1. I counted no less than ten companies offering student data collection and analysis tools. That only accounts for the companies focused entirely on that service. There are many, many other companies touting data collection and analysis as part of a larger service. Those booths seemed to be occupied by school administrators. I didn't see many teachers hanging around those booths.

2. Maker spaces and the Maker movement were all over the ISTE program. The conference program had plenty of workshops and presentations on topics related to the maker movement. There were playground areas set up for people to learn about 3D printers, robotics, and programming. In the vendor hall nearly every 3D printer company and robotics kits company had booths swarming with activity.

3. Google and Samsung had dueling booths featuring virtual reality headsets. I had many discussions with conference goers about virtual reality. The consensus seems to be that we're all fascinated with the possibilities but have concerns about the scalability an long-term use of virtual reality in classrooms.

4. Google, Google, Google. They made some big announcements this week about Forms, Cardboard Expeditions, a new screen sharing app, and an "apps bundling" scheme to sell sets of Chrome apps. Their booth was packed every time that I went into the vendor hall. It was interesting to see many other vendors standing around watching the Google presentations.

5. Damage control products were prominently displayed throughout the ISTE vendor hall. You could find a protective case for just about every tablet, Chromebook, phone, and laptop imaginable. There were also plenty of companies selling network monitoring software and web filtering products designed to protect your school network and or block access to websites.

Wednesday, June 29, 2016

Three Interesting Studies on Virtual Reality in Education

This week at ISTE 2016 Google and Samsung had large booth displays devoted to virtual reality headsets. The proliferation of virtual reality headsets has been the catalyst for some good conversations about the value of virtual reality in education. Many have wondered if it is a novelty or if could have a meaningful impact on students. I have been a part of those conversations. But as I want to be prepared with good information on the topic, I turned to Google Scholar to see what has been written on the topic of VR in education. The following three papers stood out to me.

Construct3D: a virtual reality application for mathematics and geometry education.

On the usability and likeability of virtual reality games for education: The case of VR-ENGAGE.

Can virtual reality improve anatomy education? A randomised controlled study of a computer‐generated three‐dimensional anatomical ear model.

All three of these studies found that virtual reality was beneficial to students. Each study came to that conclusion in a different context. The first found an improvement in students' comprehension of geometrical concepts. The second found an improvement in students' understanding of geographical concepts and relationships, but only with prior knowledge. And the third study found an improvement in students' understanding of anatomy.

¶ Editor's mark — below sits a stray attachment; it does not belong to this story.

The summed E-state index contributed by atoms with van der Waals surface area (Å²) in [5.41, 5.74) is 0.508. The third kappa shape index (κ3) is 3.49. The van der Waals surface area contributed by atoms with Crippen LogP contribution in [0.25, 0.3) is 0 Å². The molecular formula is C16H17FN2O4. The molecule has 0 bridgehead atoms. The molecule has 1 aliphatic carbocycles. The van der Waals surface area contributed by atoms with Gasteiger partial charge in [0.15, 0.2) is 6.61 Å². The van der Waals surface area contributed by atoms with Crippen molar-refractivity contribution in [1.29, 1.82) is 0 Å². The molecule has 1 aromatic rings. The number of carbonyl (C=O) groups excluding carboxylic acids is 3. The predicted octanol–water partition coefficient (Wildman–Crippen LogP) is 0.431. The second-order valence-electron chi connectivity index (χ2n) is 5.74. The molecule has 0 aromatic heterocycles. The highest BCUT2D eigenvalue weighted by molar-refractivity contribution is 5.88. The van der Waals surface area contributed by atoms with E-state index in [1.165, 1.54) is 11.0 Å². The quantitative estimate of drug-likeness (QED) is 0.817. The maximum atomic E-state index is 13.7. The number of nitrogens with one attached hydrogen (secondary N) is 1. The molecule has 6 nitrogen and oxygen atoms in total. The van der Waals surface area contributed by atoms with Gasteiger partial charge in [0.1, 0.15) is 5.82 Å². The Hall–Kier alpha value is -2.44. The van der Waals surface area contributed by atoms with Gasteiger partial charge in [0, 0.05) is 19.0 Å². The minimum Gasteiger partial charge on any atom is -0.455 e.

These three studies had small sample sizes and control groups that could probably be categorized as "high achieving, highly engaged" students. Whether or not the outcome of the students linked above will be similar to those of other students is still to be determined. That said, I'm excited to see what happens with virtual reality in K-12 classrooms over the next five years.

Disclosure: Samsung paid for my hotel room during the 2016 ISTE conference. 

5 Features to Look for on Formative in the Fall

Earlier this week at the ISTE 2016 conference I had a nice meeting with the founders of the popular assessment tool, Formative. Formative is hard at work to add new features in time for the new school year in the northern hemisphere. The list of features that they showed me is fifteen deep. Many of those features are focused on data, but some are focused on providing solutions to practical problems that almost every teacher has faced at one time or another while using online assessment tools. These are the five practical Formative features that I'm looking forward to seeing this fall.

  • Send assignments/ quizzes to individual students. 
  • Scheduling a start time and an end time for assignments/ quizzes. 
  • Scheduling a time for the return of quiz scores/ feedback. You'll be able to hold scores until every student has completed the assignment/ quiz. 
  • Students will have a progress meter to show them where they are in a particular quiz/ assignment. 
  • Improved font formatting tools. 

Applications for Education
One of the things that has helped Formative become popular is the "show your work" response option that allows students to draw responses to your questions and prompts. The addition of these new features should only help to make Formative a better tool for gathering formal and informal assessment responses from students.